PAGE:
Tag Archives: product placement

TWEED Flashback

Great minds think alike, right? TWEED Flashback is helping minds connect by scouring the web once-a-week for any and all relevant entertainment, branded content and industry stories. Get a heads up and stay in the know with TWEED Flashback.


NFL Players Take to Twitter to Celebrate the Return of Football Mashable 07.25.11

Are you ready for some football? NFL players on Twitter certainly are.

Ryan Seacrest, Bravo Team for Show About Young, Rich Persians in LA The Hollywood Reporter 07.20.11

Much as MTV did with 20 and 30-something Italian-Americans on the Jersey Shore, Bravo will offer its viewers a peak into the world of young and moneyed Persian-Americans living in Los Angeles. The docu-series, tentatively titled Shahs of Sunset, centers on the opulent lives of young adults who together navigate their post-college lives, careers, families and traditions.

Simon Fuller Sues Fox Over “X Factor” NYT 07.20.11

In a move escalating a long-standing rivalry between Simon Cowell and Simon Fuller, two of the most powerful television producers in England — and former partners in the success of “American Idol” — Mr. Fuller filed suit Wednesday in California against the Fox Broadcasting Company over the coming “Idol”-like singing competition show, “The X Factor.”


Toyota’s GPS App Lets Kids Drive From the Backseat Adweek 07.26.11

The ToyToyota “Backseat Driver” app lets kids in the backseat take a virtual drive, linked by GPS to the parent’s actual driving route.

Kim Kardashian Suies Old Navy for Using Look-Alike Model in Ads Adweek 07.20.11

Kim Kardashian is reportedly suing Old Navy for using a model who looks like her in ads. Kardashian claims Old Navy is intentionally misleading the public into thinking she’s the endorser, not Melissa Molinaro, by doing things like pointing out the resemblance on Twitter. She’s asking for $15 million to $20 million.

McDonald’s to Introduce Multi-Year Nutrition Awareness Campaign Brand Channel 07.25.11

McDonald’s will unveil its new nutrition commitments tomorrow morning via a live webcast with Jan Fields, McDonald’s USA President, and senior director of nutrition Dr. Cindy Goody.


Domino’s Pizza Runs Unfiltered Customer Comments on Times Square Billboard Mashable 07.25.11

In an effort that may fall somewhere between brave and foolhardy, Domino’s is running an electronic ticker in Times Square displaying in real-time what consumers really think of the brand.

Bacardi Turns Facebook “Likes” Into Real-World Events PSFK 07.19.11

The line-ups for the ‘Like It Live, Like It Together’ experiences — hosted in New York and Las Vegas — were decided entirely by the brand’s online Facebook following. The fans could vote with Facebook ‘likes’ for their favorite cocktails, music acts, foods, leisure activities and forms of entertainment, which Bacardi then converted into features at their events.

Old Spice Guy Isaiah Mustafa Accepts Fabio’s Challenge Mashable 07.25.11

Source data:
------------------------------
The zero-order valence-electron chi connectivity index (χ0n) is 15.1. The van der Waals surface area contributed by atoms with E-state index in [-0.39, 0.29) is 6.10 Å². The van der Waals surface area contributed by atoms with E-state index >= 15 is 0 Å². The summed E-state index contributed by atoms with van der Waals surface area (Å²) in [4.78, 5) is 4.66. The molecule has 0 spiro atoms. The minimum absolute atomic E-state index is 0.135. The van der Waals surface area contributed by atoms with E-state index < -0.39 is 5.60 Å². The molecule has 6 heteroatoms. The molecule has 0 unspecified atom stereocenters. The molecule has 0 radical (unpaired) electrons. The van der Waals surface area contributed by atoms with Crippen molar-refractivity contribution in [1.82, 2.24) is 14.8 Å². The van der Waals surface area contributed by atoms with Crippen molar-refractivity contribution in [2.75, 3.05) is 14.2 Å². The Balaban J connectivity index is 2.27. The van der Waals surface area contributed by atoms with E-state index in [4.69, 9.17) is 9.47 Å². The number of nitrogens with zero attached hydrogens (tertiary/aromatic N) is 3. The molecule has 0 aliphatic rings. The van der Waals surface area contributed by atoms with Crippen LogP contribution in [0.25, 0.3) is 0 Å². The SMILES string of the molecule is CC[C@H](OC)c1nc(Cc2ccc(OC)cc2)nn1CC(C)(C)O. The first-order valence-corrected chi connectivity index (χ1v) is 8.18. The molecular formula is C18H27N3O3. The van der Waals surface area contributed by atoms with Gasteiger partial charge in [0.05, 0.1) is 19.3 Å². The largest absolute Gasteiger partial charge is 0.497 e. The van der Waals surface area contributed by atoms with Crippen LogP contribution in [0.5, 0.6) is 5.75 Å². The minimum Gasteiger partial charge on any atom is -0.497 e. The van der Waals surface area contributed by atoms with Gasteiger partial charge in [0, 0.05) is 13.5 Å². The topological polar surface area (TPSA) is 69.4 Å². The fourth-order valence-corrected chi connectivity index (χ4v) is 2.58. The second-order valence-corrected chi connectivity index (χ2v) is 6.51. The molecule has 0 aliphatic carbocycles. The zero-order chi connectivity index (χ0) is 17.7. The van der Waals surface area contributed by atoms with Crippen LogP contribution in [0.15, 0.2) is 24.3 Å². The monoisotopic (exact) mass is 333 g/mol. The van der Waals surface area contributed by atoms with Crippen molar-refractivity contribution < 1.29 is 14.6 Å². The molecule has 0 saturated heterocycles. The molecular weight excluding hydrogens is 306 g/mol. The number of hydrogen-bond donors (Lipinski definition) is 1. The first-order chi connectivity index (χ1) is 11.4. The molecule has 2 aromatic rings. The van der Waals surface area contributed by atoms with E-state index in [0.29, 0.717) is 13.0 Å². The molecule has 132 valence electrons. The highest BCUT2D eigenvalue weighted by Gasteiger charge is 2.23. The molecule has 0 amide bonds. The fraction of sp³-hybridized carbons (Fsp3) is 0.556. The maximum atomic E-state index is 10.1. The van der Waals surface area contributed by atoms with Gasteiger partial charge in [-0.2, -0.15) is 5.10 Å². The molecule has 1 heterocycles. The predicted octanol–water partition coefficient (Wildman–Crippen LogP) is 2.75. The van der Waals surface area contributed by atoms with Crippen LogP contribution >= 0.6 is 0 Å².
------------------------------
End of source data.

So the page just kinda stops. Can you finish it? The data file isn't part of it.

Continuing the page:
Things are heating up in the battle to be the true Old Spice Guy. After Fabio threw down the gauntlet in grand style Monday morning, Isaiah Mustafa has responded in his own hyper-verbose manner.


Now You Can Watch Streaming Movies on Walmart’s Website Mashable 07.26.11

Walmart’s entree into movie streaming puts the company in competition with services like Netflix, as Vudu is available on a offered of consumer electronics devices and makes movies available the same day they are released on DVD or Blu-ray.

LinkedIn Launches Button That Lets You Apply for Jobs Mashable 07.25.11

The business-oriented social network is billing the new feature as “the future of job applications.” The company’s goal is to make the job application process as simple as a click.

Sony: World’s First Instagram Music Video Digital Buzz Blog 07.20.11

Addicted to Instagram and love music festivals? Well you might like this, Sony Music is giving you the chance to be part of a new crowdsourced Instagram video to be used for “The Vaccines” upcoming new single called “wetsuit”.


Great minds think alike, right? TWEED Flashback is helping minds connect by scouring the web once-a-week for any and all relevant entertainment, branded content and industry stories. Get a heads up and stay in the know with TWEED Flashback.


AARP Begins an Internet Radio Service, Mixing Familiar Hits with New Artists NYT 07.03.11

With constantly changing technology, and blogs that cover the latest indie bands minute-by-minute, online music is usually considered a young person’s game. But now the AARP, one of the biggest symbols of life in the gray years, is betting that a custom digital player on its Web site will rekindle its members’ love for discovering new music.

Spike Lee on the Spike Lee Brand Adweek 07.05.11

On stage with Charlie Rose on the last day of the PromaxBDA conference, Lee waxed nostalgic about his career and his brand-building efforts. He was there to receive a lifetime achievement award from the entertainment and marketing organization, and in an hour-long interview with Rose before he received his prize, Lee reflected on his film and commercial-making career, the state of the industry, and how went about honing his image.

NBA Lockout Leaves Draft Picks with Plenty of Time to Fill, Minus a Paycheck LA Times 07.04.11

So, what exactly is a locked-out draft pick, one without the protective cushion of past six-figure paychecks, supposed to do in this summer climate of NBA uncertainty.  Craigslist, you say? Have hoop, will travel.  Kidding aside, the serious issue in the early days of the NBA lockout is that the recently selected draft picks are the most immediate and visible victims.